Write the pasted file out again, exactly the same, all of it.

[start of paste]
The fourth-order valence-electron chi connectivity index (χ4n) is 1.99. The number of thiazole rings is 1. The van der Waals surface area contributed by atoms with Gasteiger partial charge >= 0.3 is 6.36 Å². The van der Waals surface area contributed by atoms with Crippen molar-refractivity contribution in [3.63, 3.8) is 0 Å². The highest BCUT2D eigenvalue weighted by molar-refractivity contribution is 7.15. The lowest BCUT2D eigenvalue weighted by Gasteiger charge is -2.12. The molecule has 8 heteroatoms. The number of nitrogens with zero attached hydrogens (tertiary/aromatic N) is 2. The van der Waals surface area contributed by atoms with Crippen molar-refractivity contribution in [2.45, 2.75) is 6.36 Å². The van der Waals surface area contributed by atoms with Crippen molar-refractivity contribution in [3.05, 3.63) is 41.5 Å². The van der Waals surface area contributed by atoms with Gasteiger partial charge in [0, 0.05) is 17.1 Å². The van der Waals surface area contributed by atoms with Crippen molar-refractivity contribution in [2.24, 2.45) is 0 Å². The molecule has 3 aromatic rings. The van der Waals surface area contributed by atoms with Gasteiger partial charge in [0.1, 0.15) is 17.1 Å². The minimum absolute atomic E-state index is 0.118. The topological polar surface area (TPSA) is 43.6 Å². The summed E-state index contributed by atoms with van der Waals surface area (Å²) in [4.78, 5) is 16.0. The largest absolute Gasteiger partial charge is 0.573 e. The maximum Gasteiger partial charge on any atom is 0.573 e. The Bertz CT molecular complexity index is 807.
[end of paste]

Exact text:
The fourth-order valence-electron chi connectivity index (χ4n) is 1.99. The number of thiazole rings is 1. The van der Waals surface area contributed by atoms with Gasteiger partial charge >= 0.3 is 6.36 Å². The van der Waals surface area contributed by atoms with Crippen molar-refractivity contribution in [3.63, 3.8) is 0 Å². The highest BCUT2D eigenvalue weighted by molar-refractivity contribution is 7.15. The lowest BCUT2D eigenvalue weighted by Gasteiger charge is -2.12. The molecule has 8 heteroatoms. The number of nitrogens with zero attached hydrogens (tertiary/aromatic N) is 2. The van der Waals surface area contributed by atoms with Crippen molar-refractivity contribution in [2.45, 2.75) is 6.36 Å². The van der Waals surface area contributed by atoms with Crippen molar-refractivity contribution in [3.05, 3.63) is 41.5 Å². The van der Waals surface area contributed by atoms with Gasteiger partial charge in [0, 0.05) is 17.1 Å². The van der Waals surface area contributed by atoms with Crippen molar-refractivity contribution in [2.24, 2.45) is 0 Å². The molecule has 3 aromatic rings. The van der Waals surface area contributed by atoms with Gasteiger partial charge in [0.1, 0.15) is 17.1 Å². The minimum absolute atomic E-state index is 0.118. The topological polar surface area (TPSA) is 43.6 Å². The summed E-state index contributed by atoms with van der Waals surface area (Å²) in [4.78, 5) is 16.0. The largest absolute Gasteiger partial charge is 0.573 e. The maximum Gasteiger partial charge on any atom is 0.573 e. The Bertz CT molecular complexity index is 807.